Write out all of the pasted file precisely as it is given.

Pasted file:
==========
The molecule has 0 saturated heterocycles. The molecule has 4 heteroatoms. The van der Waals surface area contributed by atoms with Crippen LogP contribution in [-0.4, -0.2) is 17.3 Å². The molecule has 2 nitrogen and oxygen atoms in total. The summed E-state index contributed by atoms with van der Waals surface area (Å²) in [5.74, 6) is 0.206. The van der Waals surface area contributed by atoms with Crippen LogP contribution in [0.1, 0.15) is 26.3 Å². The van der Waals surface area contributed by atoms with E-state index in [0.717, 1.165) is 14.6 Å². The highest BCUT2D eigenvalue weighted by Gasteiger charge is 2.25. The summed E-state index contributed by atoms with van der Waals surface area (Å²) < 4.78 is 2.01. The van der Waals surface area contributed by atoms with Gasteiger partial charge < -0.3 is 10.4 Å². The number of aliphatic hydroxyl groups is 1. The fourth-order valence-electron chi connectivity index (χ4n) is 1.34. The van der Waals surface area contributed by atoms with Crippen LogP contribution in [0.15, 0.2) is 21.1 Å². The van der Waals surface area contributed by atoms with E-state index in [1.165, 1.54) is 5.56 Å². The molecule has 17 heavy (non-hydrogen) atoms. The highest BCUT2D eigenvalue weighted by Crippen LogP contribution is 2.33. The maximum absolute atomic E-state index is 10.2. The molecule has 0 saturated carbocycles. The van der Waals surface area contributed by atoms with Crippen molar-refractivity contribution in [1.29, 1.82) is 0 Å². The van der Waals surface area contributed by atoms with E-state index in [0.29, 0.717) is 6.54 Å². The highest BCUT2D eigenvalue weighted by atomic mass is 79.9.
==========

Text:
The molecule has 0 saturated heterocycles. The molecule has 4 heteroatoms. The van der Waals surface area contributed by atoms with Crippen LogP contribution in [-0.4, -0.2) is 17.3 Å². The molecule has 2 nitrogen and oxygen atoms in total. The summed E-state index contributed by atoms with van der Waals surface area (Å²) in [5.74, 6) is 0.206. The van der Waals surface area contributed by atoms with Crippen LogP contribution in [0.1, 0.15) is 26.3 Å². The van der Waals surface area contributed by atoms with E-state index in [0.717, 1.165) is 14.6 Å². The highest BCUT2D eigenvalue weighted by Gasteiger charge is 2.25. The summed E-state index contributed by atoms with van der Waals surface area (Å²) < 4.78 is 2.01. The van der Waals surface area contributed by atoms with Gasteiger partial charge < -0.3 is 10.4 Å². The number of aliphatic hydroxyl groups is 1. The fourth-order valence-electron chi connectivity index (χ4n) is 1.34. The van der Waals surface area contributed by atoms with Crippen LogP contribution in [0.15, 0.2) is 21.1 Å². The van der Waals surface area contributed by atoms with E-state index in [1.165, 1.54) is 5.56 Å². The molecule has 17 heavy (non-hydrogen) atoms. The highest BCUT2D eigenvalue weighted by Crippen LogP contribution is 2.33. The maximum absolute atomic E-state index is 10.2. The molecule has 0 saturated carbocycles. The van der Waals surface area contributed by atoms with Crippen molar-refractivity contribution in [1.29, 1.82) is 0 Å². The van der Waals surface area contributed by atoms with E-state index in [0.29, 0.717) is 6.54 Å². The highest BCUT2D eigenvalue weighted by atomic mass is 79.9.